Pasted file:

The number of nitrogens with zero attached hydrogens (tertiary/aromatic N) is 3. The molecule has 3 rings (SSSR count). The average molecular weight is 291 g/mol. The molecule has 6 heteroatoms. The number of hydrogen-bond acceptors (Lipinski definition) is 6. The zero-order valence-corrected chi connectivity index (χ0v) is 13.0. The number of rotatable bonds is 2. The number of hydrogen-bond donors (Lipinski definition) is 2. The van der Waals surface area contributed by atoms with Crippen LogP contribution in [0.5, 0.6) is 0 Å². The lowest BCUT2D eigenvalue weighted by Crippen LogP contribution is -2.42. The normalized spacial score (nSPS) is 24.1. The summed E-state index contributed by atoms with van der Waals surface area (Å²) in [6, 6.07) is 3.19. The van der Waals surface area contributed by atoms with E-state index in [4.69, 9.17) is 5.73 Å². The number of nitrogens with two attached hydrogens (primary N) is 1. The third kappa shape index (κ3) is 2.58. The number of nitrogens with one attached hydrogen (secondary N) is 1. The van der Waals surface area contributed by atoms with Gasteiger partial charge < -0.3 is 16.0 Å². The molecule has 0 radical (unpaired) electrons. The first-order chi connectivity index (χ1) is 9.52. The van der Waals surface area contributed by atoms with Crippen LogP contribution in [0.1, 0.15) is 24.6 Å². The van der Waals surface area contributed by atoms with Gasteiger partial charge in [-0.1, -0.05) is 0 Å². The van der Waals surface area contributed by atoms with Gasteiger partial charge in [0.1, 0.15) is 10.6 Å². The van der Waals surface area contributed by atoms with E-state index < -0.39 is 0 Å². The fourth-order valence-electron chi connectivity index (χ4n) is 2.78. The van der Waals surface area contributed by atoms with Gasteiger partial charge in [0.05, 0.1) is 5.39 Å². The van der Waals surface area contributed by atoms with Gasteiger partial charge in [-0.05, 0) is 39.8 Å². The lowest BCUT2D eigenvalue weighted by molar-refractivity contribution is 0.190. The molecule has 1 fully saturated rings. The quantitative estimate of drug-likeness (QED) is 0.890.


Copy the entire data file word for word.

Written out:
The number of nitrogens with zero attached hydrogens (tertiary/aromatic N) is 3. The molecule has 3 rings (SSSR count). The average molecular weight is 291 g/mol. The molecule has 6 heteroatoms. The number of hydrogen-bond acceptors (Lipinski definition) is 6. The zero-order valence-corrected chi connectivity index (χ0v) is 13.0. The number of rotatable bonds is 2. The number of hydrogen-bond donors (Lipinski definition) is 2. The van der Waals surface area contributed by atoms with Crippen LogP contribution in [0.5, 0.6) is 0 Å². The lowest BCUT2D eigenvalue weighted by Crippen LogP contribution is -2.42. The normalized spacial score (nSPS) is 24.1. The summed E-state index contributed by atoms with van der Waals surface area (Å²) in [6, 6.07) is 3.19. The van der Waals surface area contributed by atoms with E-state index in [4.69, 9.17) is 5.73 Å². The number of nitrogens with two attached hydrogens (primary N) is 1. The third kappa shape index (κ3) is 2.58. The number of nitrogens with one attached hydrogen (secondary N) is 1. The van der Waals surface area contributed by atoms with Gasteiger partial charge < -0.3 is 16.0 Å². The molecule has 0 radical (unpaired) electrons. The first-order chi connectivity index (χ1) is 9.52. The van der Waals surface area contributed by atoms with Crippen LogP contribution in [0.1, 0.15) is 24.6 Å². The van der Waals surface area contributed by atoms with Gasteiger partial charge in [-0.1, -0.05) is 0 Å². The van der Waals surface area contributed by atoms with Gasteiger partial charge in [0.1, 0.15) is 10.6 Å². The van der Waals surface area contributed by atoms with E-state index < -0.39 is 0 Å². The fourth-order valence-electron chi connectivity index (χ4n) is 2.78. The van der Waals surface area contributed by atoms with Gasteiger partial charge in [0.05, 0.1) is 5.39 Å². The van der Waals surface area contributed by atoms with Gasteiger partial charge in [-0.05, 0) is 39.8 Å². The lowest BCUT2D eigenvalue weighted by molar-refractivity contribution is 0.190. The molecule has 1 fully saturated rings. The quantitative estimate of drug-likeness (QED) is 0.890.